Google, Local Search & SMBs: How Marketers Can Tie Them Together
January 30, 2018 | Contributed by: Florian Huebner
Google’s annual Year in Search yielded another batch of interesting search outcomes. Not only were people more likely to make nuanced searches (‘how to make buttered slime’ as opposed to ‘how to make slime’ – Google’s example, not mine), consumers had developed an added layer of complexity when making ‘near me’ searches.
Think With Google, Google’s think tank and social research division, reported that: “people expect to be able to find exactly what they’re looking for, wherever and whenever they’re looking for it..[with many expecting] so much from search that they’re even dropping the phrase ‘near me,’ but still expecting local results.”
The implications couldn’t be clearer: Micromoments have become a central search type, and what’s more, consumers are increasingly taking local results as a given.
Micromoments & Small Businesses
Micromoments first made a serious impact on Google’s thinking in 2016, where in their Year in Search, they described micromoments as having become a significant trend. These were typically taken to be searches conducted on a mobile device, where a consumer wanted to discover a good or service in their immediate vicinity. ‘Good coffee near me’, for example, or ‘Indian takeout, London Shoreditch’.
Now, as searches rely on their mobile device’s location data, they increasingly expect searches to produce the same results, quite simply because the internet, and consumer behavior are both always looking for instant results and efficiency. This also means that businesses, wherever they’re located, have to be visible on maps, directories and listings networks. This is especially true for small businesses, who have to compete both in the real-world and online for consumer attention and spending.
Although small businesses may not have many locations to curate across listings directories, their smaller personnel base may mean that in general, it is harder, and more time-consuming (relatively speaking) than it is for large businesses, to ensure their data is correct across platforms. If only one or two details differ across listings networks, the business will have weaker citation integrity, and Google and other search engines will not trust or find store information as easily. When consumers search, for example, for ‘good Italian food’, it pays for the restaurant owner to be properly listed.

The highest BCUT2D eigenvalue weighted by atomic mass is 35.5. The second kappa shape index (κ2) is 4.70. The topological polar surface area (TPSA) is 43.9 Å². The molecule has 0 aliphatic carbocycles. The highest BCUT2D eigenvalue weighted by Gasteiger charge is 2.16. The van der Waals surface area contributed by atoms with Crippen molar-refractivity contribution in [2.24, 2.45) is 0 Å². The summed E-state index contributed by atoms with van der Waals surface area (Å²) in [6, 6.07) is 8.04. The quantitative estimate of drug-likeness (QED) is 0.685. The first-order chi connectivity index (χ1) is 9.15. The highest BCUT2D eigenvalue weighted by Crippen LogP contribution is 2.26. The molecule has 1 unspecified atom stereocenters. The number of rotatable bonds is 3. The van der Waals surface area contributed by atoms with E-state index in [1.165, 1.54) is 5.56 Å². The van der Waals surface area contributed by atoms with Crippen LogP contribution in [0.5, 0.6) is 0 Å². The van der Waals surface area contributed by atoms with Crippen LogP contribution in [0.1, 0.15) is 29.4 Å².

What’s more, by being correctly listed across platforms and social media creates more consumer-friendly sites, by being more complete. Not only will consumers be more likely to trust these sites and visit these store locations, they will also be more likely to leave reviews – which, hopefully, encourages more consumers to come to the store.
Listings Are the Key for All Business
The case for proper Listings has been confirmed by Google’s own research into consumer behavior, as outlined above. Listings need to be accurate, complete and consistent across platforms such as Google, Facebook and Yelp to ensure that businesses are found. In other words, they are as integral to a business as a phone line is or an email address. Without it, a business will simply risk total failure.
Small businesses may find it time consuming to list themselves across platforms, but large providers such as Telcos may actually offer a solution here. By bundling listings with other services, such as internet connections, company websites and phone lines in a service package, the business will be given a greater chance to succeed. More customers will find the business, spend their money, and the business will be able to grow and continue to profit the service provider.
After all, listings are the backbone of local search. Without them, reviews across platforms cannot be aggregated into a unified whole. Which means online, consumers won’t get the instant picture of trust, reliability and desirability they want from search results – meaning without listings, a business is less competitive. Furthermore, without listings, a business simply won’t be found as easily on mobile devices – meaning when consumers search, they will find competitors.
Service providers, telcos and others can play a key role in strengthening the SMB environment – and it begins with listings.